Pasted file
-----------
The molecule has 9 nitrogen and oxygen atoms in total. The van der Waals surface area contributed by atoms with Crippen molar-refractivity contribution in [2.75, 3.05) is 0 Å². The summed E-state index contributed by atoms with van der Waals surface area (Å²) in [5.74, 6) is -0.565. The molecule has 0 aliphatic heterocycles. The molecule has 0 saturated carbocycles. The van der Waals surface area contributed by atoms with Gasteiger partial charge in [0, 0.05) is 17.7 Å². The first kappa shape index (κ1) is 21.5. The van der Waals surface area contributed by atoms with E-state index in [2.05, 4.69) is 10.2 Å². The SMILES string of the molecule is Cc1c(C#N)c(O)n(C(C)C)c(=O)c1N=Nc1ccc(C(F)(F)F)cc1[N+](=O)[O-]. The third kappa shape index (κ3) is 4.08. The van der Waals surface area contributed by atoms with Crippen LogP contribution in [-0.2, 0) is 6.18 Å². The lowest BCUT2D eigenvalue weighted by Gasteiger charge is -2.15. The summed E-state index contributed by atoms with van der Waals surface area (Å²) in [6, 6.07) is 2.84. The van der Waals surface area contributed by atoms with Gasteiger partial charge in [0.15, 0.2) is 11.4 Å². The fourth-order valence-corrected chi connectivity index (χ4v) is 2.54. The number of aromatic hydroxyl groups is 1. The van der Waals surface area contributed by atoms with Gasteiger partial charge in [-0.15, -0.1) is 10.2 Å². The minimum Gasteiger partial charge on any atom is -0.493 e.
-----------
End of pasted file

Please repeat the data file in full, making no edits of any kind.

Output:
The molecule has 9 nitrogen and oxygen atoms in total. The van der Waals surface area contributed by atoms with Crippen molar-refractivity contribution in [2.75, 3.05) is 0 Å². The summed E-state index contributed by atoms with van der Waals surface area (Å²) in [5.74, 6) is -0.565. The molecule has 0 aliphatic heterocycles. The molecule has 0 saturated carbocycles. The van der Waals surface area contributed by atoms with Gasteiger partial charge in [0, 0.05) is 17.7 Å². The first kappa shape index (κ1) is 21.5. The van der Waals surface area contributed by atoms with E-state index in [2.05, 4.69) is 10.2 Å². The SMILES string of the molecule is Cc1c(C#N)c(O)n(C(C)C)c(=O)c1N=Nc1ccc(C(F)(F)F)cc1[N+](=O)[O-]. The third kappa shape index (κ3) is 4.08. The van der Waals surface area contributed by atoms with Crippen LogP contribution in [-0.2, 0) is 6.18 Å². The lowest BCUT2D eigenvalue weighted by Gasteiger charge is -2.15. The summed E-state index contributed by atoms with van der Waals surface area (Å²) in [6, 6.07) is 2.84. The van der Waals surface area contributed by atoms with Gasteiger partial charge in [0.15, 0.2) is 11.4 Å². The fourth-order valence-corrected chi connectivity index (χ4v) is 2.54. The number of aromatic hydroxyl groups is 1. The van der Waals surface area contributed by atoms with Gasteiger partial charge in [-0.15, -0.1) is 10.2 Å². The minimum Gasteiger partial charge on any atom is -0.493 e.